Chicken Club Burrito

If you thought the idea of a BLT as a taco was kind of weird, then hold your horses. The good folks of Taco Bell looked just a little bit further down in the sandwich dictionary to come up with another creation at the same time the BLT was released in 1995; the Chicken Club Burrito. Club sandwiches are served on toast in three levels, and Taco Bell's club is a burrito — a single-floor burrito — so there was no toast at all.  

How did it taste?  It's a freakin' chicken burrito; with bacon because of course. And it had ranch as well because Taco Bell bought the bacon and the ranch at the same place so they thought they went together (probably). So it's just a chicken burrito with bacon on it, and a ranch sauce that was either too overpowering or just not there. This was actually worse than the BLT Taco, (although, it was really pretty similar).

Bacon Club Chalupa

Taco Bell learned their lesson and licked their wounds, never to return to the world of bacon again. Until about 13 years later. If the "bacon" item didn't work, and the "club" item didn't work, maybe the problem was they needed to be together? In 2008, Taco Bell decided to give it a whirl and came up with the Bacon Club Chalupa. They marketed the item as a great way to pick up guys. No, seriously. Let's just skip the whole explanation and just acknowledge that waving a Bacon Club Chalupa around a singles bar ain't gonna work.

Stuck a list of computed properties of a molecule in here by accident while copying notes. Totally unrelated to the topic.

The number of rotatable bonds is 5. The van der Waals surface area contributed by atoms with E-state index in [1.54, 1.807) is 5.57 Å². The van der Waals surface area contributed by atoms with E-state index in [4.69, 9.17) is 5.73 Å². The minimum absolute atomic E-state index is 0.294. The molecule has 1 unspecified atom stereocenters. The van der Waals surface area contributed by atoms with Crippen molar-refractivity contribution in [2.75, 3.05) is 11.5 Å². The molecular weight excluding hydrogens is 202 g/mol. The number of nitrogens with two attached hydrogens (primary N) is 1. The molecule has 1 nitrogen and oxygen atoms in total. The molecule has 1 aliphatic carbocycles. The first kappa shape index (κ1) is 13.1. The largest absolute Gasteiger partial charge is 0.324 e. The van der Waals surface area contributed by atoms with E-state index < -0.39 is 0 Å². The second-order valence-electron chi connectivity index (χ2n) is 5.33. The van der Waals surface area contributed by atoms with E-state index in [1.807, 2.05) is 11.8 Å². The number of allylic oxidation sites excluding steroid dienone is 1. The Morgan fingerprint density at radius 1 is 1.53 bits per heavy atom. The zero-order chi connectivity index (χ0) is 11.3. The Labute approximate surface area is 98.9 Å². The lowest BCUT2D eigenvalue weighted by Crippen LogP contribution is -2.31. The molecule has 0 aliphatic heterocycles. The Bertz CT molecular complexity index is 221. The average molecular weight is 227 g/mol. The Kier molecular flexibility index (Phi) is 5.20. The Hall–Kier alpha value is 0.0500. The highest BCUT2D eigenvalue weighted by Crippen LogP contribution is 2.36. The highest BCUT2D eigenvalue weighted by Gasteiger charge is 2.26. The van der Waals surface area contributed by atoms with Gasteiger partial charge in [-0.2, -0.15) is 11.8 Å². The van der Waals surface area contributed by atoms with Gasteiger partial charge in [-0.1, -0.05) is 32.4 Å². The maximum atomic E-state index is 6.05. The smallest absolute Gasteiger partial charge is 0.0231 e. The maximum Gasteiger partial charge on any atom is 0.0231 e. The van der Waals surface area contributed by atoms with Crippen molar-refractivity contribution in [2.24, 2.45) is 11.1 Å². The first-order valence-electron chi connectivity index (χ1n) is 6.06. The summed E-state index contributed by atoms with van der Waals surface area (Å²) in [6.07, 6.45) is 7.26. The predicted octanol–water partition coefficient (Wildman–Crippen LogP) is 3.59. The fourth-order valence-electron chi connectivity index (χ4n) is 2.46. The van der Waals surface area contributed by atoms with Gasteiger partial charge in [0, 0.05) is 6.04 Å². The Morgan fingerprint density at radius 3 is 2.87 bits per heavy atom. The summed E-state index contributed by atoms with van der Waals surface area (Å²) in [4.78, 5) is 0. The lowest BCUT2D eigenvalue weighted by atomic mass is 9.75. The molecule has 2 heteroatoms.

How did it taste? Just like the chicken club burrito was just a chicken burrito, the Bacon Club Chalupa was just a freakin' chicken chalupa. What it came down to was how you liked the chalupa shell. Some liked it, everyone hated it when they were not fresh, but surprisingly the bacon wasn't nearly as bad in the chalupa shell as it was in the burrito shell. The famed Bacon Club Chalupa did come back for a very limited time in 2015, but it went away again because ultimately bacon doesn't belong on tacos. Or burritos. Or chalupas.

Extreme nachos

Language changes, often. Sometimes words stick, and they become universal colloquialisms; if Taco Bell makes some "bad" nachos, that's a good thing. But other times words just represent a very specific time frame that is dated, odd, and decidedly not on fleek. Can you believe that there was a time in fast food jargon when the word "extreme" meant either onions and peppers or red chips? In Taco Bell's case it's the latter. Behold, the Extreme Nachos.

How did it taste? Look, Taco Bell's Extreme Nachos were just nachos — red nachos — with guacamole, sour cream, and "wild sauce" — and in this case, "wild" meant "hot" — see how confusing the 90s were? Overall they were extremely blah; especially when the Nachos BellGrande were sitting right next to them on the menu. It simply was too gimmicky to ever last, and it didn't. Granted the entire "Wild" menu came with the "limited time" caveat, but this didn't have a chance of ever making the menu on a permanent basis.